But I'll definitely also try Good King Henry: who could resist growing a plant with a name like that? :) Not me.
Pat
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snipped-for-privacy@meadows.pair.com says...

commercially in Britain. The only place I've seen it is Bountiful Gardens, and they say they've had trouble germinating it.
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Emmet Cummings said:

'loose head' varieties. They have many of the advantages of leaf lettuces (including having more nutritional value), but have a texture more like iceberg.
'Sierra' and 'Nevada' are widely available. (May I recommend Pinetree Garden Seeds as a mail-order source: http://www.superseeds.com -- look in the French vegetables section.)
Cos or romaine lettuces have a little more substance and crunch than most leaf lettuces and are also far more nutritious than iceberg.
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Pat in Plymouth MI

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says...

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I threw down some mulch and give it a good soaking each morning. In NYC the air is fairly moist from the humidity. However, as I write this the temperature is in the mid-nineties, so I guess I'll be pulling those heads up today.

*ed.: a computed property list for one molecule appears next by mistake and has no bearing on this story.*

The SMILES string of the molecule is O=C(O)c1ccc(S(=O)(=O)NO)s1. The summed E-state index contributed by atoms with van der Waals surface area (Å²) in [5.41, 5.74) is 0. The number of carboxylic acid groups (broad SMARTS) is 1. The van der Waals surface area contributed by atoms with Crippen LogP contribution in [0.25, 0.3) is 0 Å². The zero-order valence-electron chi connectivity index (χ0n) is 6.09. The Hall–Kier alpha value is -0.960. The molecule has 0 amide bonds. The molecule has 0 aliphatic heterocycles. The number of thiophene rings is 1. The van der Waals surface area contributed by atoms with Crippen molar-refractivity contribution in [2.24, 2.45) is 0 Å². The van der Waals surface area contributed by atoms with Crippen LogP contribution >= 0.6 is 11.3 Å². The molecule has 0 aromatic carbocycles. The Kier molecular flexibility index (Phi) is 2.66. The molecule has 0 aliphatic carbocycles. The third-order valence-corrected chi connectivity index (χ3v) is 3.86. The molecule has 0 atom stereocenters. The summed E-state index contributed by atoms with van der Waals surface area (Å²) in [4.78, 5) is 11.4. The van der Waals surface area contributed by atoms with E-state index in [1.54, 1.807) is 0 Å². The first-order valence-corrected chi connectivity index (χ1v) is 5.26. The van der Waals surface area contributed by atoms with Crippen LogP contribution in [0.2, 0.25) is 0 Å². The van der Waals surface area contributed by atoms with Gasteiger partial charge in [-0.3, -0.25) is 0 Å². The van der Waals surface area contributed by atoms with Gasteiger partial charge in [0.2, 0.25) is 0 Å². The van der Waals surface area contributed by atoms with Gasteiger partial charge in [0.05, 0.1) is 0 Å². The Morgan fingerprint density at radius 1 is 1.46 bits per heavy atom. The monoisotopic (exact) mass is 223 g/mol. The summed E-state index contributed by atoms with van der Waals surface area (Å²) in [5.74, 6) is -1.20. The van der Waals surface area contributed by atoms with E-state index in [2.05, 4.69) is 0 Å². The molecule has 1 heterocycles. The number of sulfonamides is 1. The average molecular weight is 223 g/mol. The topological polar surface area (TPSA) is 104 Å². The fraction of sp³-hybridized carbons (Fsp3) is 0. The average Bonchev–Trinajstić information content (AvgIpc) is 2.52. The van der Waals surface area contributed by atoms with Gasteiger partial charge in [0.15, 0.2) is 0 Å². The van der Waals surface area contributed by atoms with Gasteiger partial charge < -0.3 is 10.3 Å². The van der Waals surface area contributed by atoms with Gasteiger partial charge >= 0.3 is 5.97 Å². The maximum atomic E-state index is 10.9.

I liked the website -- its got 52 varieties of lettuce; some looks like weeds I've pulled up in the past.

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Emmet Cummings wrote:

I -used- to mow the tall dandelions in the alley. Never again!
Bill
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I don't think I'm quite ready to begin foraging for dandelions yet!
Rob
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On Sun, 06 Jul 2003 17:02:23 GMT, "Emmet Cummings"

I wouldn't need to forage very far: our own yard supplies lots of them! :)
Pat